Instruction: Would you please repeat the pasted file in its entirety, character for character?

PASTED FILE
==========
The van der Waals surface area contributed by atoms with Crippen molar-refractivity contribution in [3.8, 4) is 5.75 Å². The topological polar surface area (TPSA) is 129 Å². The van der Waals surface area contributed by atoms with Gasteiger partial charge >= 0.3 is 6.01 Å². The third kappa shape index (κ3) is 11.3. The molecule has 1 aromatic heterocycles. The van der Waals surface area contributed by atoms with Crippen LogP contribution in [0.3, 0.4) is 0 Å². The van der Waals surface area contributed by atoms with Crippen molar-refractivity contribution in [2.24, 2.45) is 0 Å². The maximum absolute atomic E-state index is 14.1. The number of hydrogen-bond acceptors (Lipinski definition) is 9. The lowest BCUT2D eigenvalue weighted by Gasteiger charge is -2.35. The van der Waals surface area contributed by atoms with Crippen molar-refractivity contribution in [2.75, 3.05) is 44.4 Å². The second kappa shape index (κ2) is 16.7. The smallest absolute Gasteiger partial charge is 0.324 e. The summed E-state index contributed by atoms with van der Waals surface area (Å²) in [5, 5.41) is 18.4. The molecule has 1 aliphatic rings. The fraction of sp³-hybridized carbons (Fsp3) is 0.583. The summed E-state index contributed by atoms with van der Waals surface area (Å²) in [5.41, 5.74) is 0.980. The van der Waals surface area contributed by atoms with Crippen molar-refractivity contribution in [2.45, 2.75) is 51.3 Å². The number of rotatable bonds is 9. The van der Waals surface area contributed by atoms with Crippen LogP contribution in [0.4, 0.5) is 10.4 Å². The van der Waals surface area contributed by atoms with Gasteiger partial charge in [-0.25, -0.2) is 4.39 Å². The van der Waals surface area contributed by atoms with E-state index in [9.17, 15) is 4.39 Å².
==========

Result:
The van der Waals surface area contributed by atoms with Crippen molar-refractivity contribution in [3.8, 4) is 5.75 Å². The topological polar surface area (TPSA) is 129 Å². The van der Waals surface area contributed by atoms with Gasteiger partial charge >= 0.3 is 6.01 Å². The third kappa shape index (κ3) is 11.3. The molecule has 1 aromatic heterocycles. The van der Waals surface area contributed by atoms with Crippen LogP contribution in [0.3, 0.4) is 0 Å². The van der Waals surface area contributed by atoms with Crippen molar-refractivity contribution in [2.24, 2.45) is 0 Å². The maximum absolute atomic E-state index is 14.1. The number of hydrogen-bond acceptors (Lipinski definition) is 9. The lowest BCUT2D eigenvalue weighted by Gasteiger charge is -2.35. The van der Waals surface area contributed by atoms with Crippen molar-refractivity contribution in [2.75, 3.05) is 44.4 Å². The second kappa shape index (κ2) is 16.7. The smallest absolute Gasteiger partial charge is 0.324 e. The summed E-state index contributed by atoms with van der Waals surface area (Å²) in [5, 5.41) is 18.4. The molecule has 1 aliphatic rings. The fraction of sp³-hybridized carbons (Fsp3) is 0.583. The summed E-state index contributed by atoms with van der Waals surface area (Å²) in [5.41, 5.74) is 0.980. The van der Waals surface area contributed by atoms with Crippen molar-refractivity contribution in [2.45, 2.75) is 51.3 Å². The number of rotatable bonds is 9. The van der Waals surface area contributed by atoms with Crippen LogP contribution in [0.4, 0.5) is 10.4 Å². The van der Waals surface area contributed by atoms with Gasteiger partial charge in [-0.25, -0.2) is 4.39 Å². The van der Waals surface area contributed by atoms with E-state index in [9.17, 15) is 4.39 Å².